Sally Read is poet in residence of the Hermitage. More information can be found about her at the Contact page.

Night Prayer


Don’t think the night’s all deadness—there are wells

of light and dark, and many kinds of silence. Tonight

the snow breathes light and three large hares, white

on white, are munching left-out carrots, lolloping trails

of nothing in a silky, new-ink silence. It’s the silence

of how your hair would sound when it rises on your scalp.

It wakes the hermit; that and the beating heart of Christ

that pushes through the night like a boat through

brackish waters. There is no chapel-bell, no tramping march

of monks. Just one mind in the wooden room, apiece

with the fresh-ink hush. Thoughts are indivisible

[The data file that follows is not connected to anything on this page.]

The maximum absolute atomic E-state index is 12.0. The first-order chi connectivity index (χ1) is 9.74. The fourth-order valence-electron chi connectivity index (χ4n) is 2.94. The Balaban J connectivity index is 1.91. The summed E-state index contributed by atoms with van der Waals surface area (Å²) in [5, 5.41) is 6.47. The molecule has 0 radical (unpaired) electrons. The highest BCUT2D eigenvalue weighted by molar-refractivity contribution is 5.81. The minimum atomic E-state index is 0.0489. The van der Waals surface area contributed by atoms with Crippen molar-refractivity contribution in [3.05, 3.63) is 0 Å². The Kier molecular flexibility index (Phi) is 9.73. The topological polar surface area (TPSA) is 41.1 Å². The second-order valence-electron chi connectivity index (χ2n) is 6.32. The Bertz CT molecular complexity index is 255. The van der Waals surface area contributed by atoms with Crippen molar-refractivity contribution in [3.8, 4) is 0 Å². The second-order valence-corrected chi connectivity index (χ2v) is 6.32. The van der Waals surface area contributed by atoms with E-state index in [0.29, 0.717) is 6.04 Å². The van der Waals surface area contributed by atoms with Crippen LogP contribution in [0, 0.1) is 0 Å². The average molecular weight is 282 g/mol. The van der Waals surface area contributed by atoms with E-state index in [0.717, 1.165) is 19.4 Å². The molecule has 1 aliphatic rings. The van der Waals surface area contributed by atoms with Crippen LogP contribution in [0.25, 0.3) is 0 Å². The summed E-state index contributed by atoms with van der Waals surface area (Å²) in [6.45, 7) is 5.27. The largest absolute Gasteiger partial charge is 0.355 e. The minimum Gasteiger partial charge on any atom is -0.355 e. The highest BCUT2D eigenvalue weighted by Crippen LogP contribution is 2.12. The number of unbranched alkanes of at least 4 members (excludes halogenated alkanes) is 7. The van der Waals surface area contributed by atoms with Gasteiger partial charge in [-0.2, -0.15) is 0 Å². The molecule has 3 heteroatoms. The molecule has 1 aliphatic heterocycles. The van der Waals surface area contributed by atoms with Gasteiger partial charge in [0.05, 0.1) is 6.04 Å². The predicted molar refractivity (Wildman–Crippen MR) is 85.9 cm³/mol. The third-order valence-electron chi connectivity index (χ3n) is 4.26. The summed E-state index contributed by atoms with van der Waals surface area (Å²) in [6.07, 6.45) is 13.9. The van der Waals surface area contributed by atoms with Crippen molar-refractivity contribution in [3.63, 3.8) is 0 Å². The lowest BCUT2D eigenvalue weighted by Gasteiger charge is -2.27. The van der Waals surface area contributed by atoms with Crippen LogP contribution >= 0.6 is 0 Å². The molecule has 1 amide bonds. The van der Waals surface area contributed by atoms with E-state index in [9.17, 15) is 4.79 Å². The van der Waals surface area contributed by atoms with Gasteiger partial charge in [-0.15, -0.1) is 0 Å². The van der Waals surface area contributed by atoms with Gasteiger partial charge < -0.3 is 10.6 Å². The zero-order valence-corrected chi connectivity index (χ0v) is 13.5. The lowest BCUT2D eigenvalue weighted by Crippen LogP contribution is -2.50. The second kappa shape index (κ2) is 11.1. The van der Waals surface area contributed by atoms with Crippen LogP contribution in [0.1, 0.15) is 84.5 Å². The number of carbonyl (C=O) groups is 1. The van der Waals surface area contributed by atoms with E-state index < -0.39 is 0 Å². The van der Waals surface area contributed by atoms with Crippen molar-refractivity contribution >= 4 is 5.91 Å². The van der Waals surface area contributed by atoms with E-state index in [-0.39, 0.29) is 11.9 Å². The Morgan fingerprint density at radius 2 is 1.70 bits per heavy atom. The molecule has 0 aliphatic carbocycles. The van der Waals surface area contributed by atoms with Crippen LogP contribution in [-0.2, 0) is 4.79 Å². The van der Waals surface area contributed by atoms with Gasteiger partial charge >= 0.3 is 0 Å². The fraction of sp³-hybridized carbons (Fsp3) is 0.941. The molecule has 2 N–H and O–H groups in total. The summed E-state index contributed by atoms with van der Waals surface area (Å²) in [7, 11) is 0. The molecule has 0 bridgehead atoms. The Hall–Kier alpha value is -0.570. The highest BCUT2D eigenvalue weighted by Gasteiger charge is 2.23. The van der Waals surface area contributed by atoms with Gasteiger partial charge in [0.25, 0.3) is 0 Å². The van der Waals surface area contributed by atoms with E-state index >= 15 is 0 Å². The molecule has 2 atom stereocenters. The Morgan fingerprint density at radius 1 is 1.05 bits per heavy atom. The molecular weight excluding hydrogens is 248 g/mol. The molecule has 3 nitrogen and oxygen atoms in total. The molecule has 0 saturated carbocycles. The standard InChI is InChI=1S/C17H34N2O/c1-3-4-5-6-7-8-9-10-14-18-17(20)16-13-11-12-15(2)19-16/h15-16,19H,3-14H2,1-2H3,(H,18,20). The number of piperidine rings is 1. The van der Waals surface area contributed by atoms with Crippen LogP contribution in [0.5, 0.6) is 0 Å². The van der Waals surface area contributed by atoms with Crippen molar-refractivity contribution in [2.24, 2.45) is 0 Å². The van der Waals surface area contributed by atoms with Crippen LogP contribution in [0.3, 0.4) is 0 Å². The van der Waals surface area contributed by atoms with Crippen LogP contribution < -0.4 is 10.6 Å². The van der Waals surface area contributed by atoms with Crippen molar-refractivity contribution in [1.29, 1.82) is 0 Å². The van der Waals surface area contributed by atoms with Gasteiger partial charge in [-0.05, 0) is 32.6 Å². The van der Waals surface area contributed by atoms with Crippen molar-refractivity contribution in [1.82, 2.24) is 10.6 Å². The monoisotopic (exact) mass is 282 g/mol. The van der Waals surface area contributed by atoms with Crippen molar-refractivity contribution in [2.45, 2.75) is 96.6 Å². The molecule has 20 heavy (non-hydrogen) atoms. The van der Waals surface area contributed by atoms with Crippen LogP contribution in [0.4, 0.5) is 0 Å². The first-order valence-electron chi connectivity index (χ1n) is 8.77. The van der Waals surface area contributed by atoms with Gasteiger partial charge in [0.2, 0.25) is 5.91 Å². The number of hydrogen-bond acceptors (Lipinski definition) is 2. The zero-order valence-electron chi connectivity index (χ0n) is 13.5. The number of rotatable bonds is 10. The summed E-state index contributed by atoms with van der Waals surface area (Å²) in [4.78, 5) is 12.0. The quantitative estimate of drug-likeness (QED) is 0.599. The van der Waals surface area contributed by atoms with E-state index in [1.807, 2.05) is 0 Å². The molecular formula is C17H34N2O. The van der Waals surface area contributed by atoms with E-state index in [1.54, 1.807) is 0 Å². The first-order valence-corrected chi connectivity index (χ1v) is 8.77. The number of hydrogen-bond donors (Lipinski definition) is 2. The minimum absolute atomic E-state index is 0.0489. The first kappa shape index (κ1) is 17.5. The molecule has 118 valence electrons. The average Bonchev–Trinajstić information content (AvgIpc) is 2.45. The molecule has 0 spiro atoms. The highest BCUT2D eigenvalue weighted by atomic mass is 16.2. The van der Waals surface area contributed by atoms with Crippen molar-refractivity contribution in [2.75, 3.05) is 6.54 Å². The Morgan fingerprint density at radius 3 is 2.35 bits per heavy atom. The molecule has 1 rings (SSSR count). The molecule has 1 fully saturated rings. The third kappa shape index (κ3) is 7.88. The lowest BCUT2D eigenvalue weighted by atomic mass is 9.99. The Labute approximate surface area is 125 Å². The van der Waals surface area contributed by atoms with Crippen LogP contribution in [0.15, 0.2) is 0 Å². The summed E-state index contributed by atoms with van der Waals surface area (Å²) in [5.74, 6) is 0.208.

from prayer; speech inseparable from silence and his heart

which echoes endlessly with what God spoke. He rises.

The snow-light seethes around him, like insomnia or love.

Three Hares


In the still, blue snow the hare’s eye is steady as God’s,

and dark. His veined ear is tuned

to the anticipation of sound,

and the hermitage’s silence;

its one light burning. Stripped trees;

the cold smell of nothing—and then! from nowhere,

two more hares complete the steady gaze

of a Trinity. Their fur is white now,

changed, as though this freeze brought on grief

and they yielded to its will with agility.

Their ears are not shells shaped for noise,

but bodies offered up to the moment:

sensitive, secret, stung.

We pray our souls are so Christ-like:

nakedly attending; and that we may absorb,

as these hares do the morning,

the great breath of the Word.

copyright Sally Read 2016: If you wish to use this material please contact The Asketerion for permission

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